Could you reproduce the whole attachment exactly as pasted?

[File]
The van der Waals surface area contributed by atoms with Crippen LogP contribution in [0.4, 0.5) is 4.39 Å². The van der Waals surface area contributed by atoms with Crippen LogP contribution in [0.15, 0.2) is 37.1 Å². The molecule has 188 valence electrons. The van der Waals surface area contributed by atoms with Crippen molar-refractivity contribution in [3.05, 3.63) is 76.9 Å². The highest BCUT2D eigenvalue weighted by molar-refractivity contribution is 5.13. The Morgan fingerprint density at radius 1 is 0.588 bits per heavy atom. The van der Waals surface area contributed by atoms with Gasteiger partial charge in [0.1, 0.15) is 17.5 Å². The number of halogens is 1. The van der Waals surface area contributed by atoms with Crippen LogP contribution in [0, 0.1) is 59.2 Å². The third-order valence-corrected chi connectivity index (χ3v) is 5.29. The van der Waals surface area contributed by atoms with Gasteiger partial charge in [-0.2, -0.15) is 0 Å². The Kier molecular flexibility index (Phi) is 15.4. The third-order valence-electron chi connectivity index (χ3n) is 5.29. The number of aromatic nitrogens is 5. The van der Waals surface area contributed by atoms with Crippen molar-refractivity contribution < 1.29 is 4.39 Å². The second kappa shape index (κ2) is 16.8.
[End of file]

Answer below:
The van der Waals surface area contributed by atoms with Crippen LogP contribution in [0.4, 0.5) is 4.39 Å². The van der Waals surface area contributed by atoms with Crippen LogP contribution in [0.15, 0.2) is 37.1 Å². The molecule has 188 valence electrons. The van der Waals surface area contributed by atoms with Crippen molar-refractivity contribution in [3.05, 3.63) is 76.9 Å². The highest BCUT2D eigenvalue weighted by molar-refractivity contribution is 5.13. The Morgan fingerprint density at radius 1 is 0.588 bits per heavy atom. The van der Waals surface area contributed by atoms with Gasteiger partial charge in [0.1, 0.15) is 17.5 Å². The number of halogens is 1. The van der Waals surface area contributed by atoms with Crippen LogP contribution in [0, 0.1) is 59.2 Å². The third-order valence-corrected chi connectivity index (χ3v) is 5.29. The van der Waals surface area contributed by atoms with Gasteiger partial charge in [-0.2, -0.15) is 0 Å². The Kier molecular flexibility index (Phi) is 15.4. The third-order valence-electron chi connectivity index (χ3n) is 5.29. The number of aromatic nitrogens is 5. The van der Waals surface area contributed by atoms with Crippen molar-refractivity contribution < 1.29 is 4.39 Å². The second kappa shape index (κ2) is 16.8.